hurtling toward another muffled week of winter

Work has been hard, as I’ve been feeling ill. Pain comes and goes; today it didn’t start until the afternoon. But it must be taking its toll all day, as I’m considerably less energetic than I’ve come to count on. Now: lying on my back, temples feeling squeezed, lower back a dull ache and fire.

So today I fought to keep it together and to run the household. I’m only half-assing that for the most part. I can’t pay bills right now, so into the little wire basket they go. Sewing up my latest online tutorial, and the low-light in my basement studio and the deep cold (even though I wear a coat) is a deterrent. My kids ask for food and we put something together. My son hugs me – he’s over five foot tall now and will soon be reaching for things on the shelf that I can’t get. His hair still smells like sweet straw. His nose and cheeks still look like boyhood, when I watch him sleeping. Blond hair, caramel skin, against the white of the pillow.

Phoenix, she asks me about when she was born. I hold up my hands and remember how small she was. I remember holding her close. Funny, as the kids still put their arms around me and put their head to my breast. They will never not-remember how that feels, I suppose. I somehow lost that experience with my own parents. I have no memory of seeking them out in that way. Something got broken along the way, I suppose. But I always knew they loved me dearly.

The car has a light on, some kind of engine problem. We had a lovely, lovely person donate Phee’s tuition for this quarter – but soon I will need tuition for Spring. I am frustrated because I can’t seem to get the house in order. But – why should I? We have been down for the count. Ralph has been ill – he is also only a few classes away from earning his Bachelor’s Degree, which is kind of amazing, but it also means he’s working hard. In fact it seems everyone in the family is working hard on their projects. Family life seems never to stay in one spot for long. I am a veteran in that I don’t fear the future like I used to. But the present, the right-now, it seems to slip through my grasp as soon as I try to cling to it.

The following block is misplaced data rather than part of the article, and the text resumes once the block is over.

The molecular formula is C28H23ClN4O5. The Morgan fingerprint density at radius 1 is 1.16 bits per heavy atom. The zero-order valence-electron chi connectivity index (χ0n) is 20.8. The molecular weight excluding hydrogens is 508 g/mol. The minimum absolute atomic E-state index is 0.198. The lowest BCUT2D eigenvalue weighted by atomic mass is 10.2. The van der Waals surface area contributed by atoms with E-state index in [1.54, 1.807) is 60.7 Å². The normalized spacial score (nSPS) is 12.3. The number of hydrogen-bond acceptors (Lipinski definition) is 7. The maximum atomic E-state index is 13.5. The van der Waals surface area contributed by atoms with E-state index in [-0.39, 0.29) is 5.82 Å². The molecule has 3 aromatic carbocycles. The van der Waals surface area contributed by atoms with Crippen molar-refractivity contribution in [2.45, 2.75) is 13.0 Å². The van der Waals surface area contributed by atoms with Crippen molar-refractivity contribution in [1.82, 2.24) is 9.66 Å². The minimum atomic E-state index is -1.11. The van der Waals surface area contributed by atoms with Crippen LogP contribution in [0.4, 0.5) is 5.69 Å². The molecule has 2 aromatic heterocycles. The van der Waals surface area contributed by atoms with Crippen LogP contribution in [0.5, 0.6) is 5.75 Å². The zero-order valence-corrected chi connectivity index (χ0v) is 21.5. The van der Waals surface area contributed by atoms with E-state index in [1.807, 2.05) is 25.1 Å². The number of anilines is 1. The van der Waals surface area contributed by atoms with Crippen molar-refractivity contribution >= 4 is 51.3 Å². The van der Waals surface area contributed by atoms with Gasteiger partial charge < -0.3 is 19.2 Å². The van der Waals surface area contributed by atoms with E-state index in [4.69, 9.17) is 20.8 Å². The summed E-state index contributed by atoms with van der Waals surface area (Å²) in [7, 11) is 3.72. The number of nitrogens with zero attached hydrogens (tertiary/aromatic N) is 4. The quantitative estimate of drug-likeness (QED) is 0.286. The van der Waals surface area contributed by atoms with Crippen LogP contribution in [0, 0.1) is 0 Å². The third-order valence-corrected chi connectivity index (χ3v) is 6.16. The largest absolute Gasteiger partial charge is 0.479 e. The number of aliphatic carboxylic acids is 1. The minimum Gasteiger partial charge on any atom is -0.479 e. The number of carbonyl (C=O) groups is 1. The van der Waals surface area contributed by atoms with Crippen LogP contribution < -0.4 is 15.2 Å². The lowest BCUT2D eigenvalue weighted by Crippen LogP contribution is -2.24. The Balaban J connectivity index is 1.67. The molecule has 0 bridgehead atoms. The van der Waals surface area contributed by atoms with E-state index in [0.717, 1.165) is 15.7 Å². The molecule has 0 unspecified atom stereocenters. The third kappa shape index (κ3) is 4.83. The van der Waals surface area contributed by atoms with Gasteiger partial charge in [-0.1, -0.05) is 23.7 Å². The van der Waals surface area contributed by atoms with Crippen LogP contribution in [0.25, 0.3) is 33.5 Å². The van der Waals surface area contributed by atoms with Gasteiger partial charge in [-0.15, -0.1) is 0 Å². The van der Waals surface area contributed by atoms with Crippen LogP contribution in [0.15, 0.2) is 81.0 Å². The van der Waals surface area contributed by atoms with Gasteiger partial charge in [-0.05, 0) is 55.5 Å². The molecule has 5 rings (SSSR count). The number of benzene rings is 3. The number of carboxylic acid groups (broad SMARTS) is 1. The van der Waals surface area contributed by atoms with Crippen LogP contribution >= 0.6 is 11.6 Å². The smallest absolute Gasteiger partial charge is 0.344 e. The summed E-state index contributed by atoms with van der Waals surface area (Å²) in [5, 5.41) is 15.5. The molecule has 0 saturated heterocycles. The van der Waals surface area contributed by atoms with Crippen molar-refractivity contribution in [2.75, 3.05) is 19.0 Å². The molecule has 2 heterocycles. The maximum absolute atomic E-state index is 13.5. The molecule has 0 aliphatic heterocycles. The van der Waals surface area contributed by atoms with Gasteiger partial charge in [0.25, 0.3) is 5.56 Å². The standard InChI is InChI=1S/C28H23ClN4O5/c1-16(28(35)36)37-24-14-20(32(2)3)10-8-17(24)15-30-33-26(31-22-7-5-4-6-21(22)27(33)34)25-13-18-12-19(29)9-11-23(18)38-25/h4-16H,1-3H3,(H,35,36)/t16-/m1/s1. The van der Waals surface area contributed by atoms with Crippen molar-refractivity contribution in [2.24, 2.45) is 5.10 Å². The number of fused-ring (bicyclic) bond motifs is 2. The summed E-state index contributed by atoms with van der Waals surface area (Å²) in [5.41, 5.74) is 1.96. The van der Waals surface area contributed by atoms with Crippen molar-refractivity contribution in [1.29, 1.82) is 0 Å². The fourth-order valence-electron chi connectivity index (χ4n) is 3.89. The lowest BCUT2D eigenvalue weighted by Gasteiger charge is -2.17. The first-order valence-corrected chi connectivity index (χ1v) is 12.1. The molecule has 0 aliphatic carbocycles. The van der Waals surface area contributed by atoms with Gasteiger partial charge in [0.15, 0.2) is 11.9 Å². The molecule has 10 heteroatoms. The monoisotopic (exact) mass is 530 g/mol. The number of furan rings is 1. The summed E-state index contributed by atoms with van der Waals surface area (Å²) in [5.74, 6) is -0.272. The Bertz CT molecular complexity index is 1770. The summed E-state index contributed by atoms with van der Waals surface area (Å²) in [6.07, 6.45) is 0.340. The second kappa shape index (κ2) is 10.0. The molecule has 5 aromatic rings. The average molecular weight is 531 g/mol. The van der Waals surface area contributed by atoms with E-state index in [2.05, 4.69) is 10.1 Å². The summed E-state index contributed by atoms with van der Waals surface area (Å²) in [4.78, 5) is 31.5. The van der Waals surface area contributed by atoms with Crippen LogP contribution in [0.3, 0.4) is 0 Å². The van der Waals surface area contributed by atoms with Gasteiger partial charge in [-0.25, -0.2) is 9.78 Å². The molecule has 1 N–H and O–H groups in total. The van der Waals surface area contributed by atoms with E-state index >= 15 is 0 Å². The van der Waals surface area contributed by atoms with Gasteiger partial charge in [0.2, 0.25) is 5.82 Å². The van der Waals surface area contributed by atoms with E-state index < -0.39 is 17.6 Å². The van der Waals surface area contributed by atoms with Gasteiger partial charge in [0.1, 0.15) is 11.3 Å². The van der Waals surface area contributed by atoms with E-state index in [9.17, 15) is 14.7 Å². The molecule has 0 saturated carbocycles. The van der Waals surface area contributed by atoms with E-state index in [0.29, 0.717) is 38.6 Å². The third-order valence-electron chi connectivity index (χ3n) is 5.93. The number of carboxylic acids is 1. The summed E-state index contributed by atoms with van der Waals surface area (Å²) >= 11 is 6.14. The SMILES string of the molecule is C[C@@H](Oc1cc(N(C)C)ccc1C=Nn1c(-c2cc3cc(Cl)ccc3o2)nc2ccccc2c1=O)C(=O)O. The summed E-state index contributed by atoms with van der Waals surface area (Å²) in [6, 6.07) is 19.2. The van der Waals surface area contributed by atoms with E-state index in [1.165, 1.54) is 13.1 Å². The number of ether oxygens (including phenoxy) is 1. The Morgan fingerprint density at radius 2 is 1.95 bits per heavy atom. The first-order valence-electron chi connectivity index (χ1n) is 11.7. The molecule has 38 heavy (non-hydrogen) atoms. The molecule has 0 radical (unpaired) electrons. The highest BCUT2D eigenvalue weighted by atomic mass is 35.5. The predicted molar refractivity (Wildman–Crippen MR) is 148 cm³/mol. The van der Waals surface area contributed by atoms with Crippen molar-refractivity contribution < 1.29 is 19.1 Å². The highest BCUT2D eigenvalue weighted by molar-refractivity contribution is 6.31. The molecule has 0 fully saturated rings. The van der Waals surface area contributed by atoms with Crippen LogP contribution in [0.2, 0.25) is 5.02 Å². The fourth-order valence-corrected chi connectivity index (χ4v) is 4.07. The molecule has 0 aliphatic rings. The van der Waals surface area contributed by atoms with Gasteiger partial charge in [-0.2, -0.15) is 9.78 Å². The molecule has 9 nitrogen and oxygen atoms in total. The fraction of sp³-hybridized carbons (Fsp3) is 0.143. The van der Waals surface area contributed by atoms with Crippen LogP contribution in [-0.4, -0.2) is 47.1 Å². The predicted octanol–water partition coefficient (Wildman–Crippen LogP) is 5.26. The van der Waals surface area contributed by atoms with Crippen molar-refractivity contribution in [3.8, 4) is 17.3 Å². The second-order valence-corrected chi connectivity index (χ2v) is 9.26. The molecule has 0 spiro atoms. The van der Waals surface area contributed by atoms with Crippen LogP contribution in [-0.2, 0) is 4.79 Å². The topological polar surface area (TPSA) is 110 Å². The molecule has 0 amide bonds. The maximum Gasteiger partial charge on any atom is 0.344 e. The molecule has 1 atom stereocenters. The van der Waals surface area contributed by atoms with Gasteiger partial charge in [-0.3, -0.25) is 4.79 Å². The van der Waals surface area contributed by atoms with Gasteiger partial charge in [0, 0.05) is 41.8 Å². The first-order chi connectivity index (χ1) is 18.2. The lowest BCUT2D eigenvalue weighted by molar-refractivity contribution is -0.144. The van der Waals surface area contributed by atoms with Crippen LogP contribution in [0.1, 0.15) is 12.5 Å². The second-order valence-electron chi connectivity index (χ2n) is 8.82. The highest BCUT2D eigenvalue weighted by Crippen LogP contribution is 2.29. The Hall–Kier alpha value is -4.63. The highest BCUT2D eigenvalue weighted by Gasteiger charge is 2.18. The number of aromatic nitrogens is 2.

réalisant mon espoir

“I don’t understand why everyone acts like Florida is so special,” my son says to me cheerfully – easing the shopping cart through the aisles and every now and then slyly tapping at something in the midway.

It’s a little after 11 PM on a Saturday and even Walmart is fairly empty. I’d had these visions of getting an oil-radiant heater for our freezing little attic bedroom, and am quickly realizing they don’t have anything like that in stock. I’m tired – tired in a way my schedule, and my waking hours, don’t quite explain.

The last few days the sun and balmy skies have given way to rain – vicious, cold, angry rain. “Sidways rain – it gets up your nose!” a cashier in the grocery store cheerfully says to me, yesterday. You’d think, living here as long as I have, I’d be used to it. That my friends and neighbors, and the grocery store clerk, would be too. But we kind of hunch up, retreat; our conversation taciturn, skin roughened by the cold. Grab at hot cups of coffee and stay inside.

And then there’s the bills to pay. A stack of a few more, since my daughter’s sudden illness (she’s feeling better, by the way – responding to medications). And I’d just knocked down our medical debt to within sights of zero. And now – back up again!

I realize my son is still talking – gloriously denouncing The Sunshine State’s undeserved reputation: “… not as if it’s a land of gold and riches or something!” he finishes with a flourish.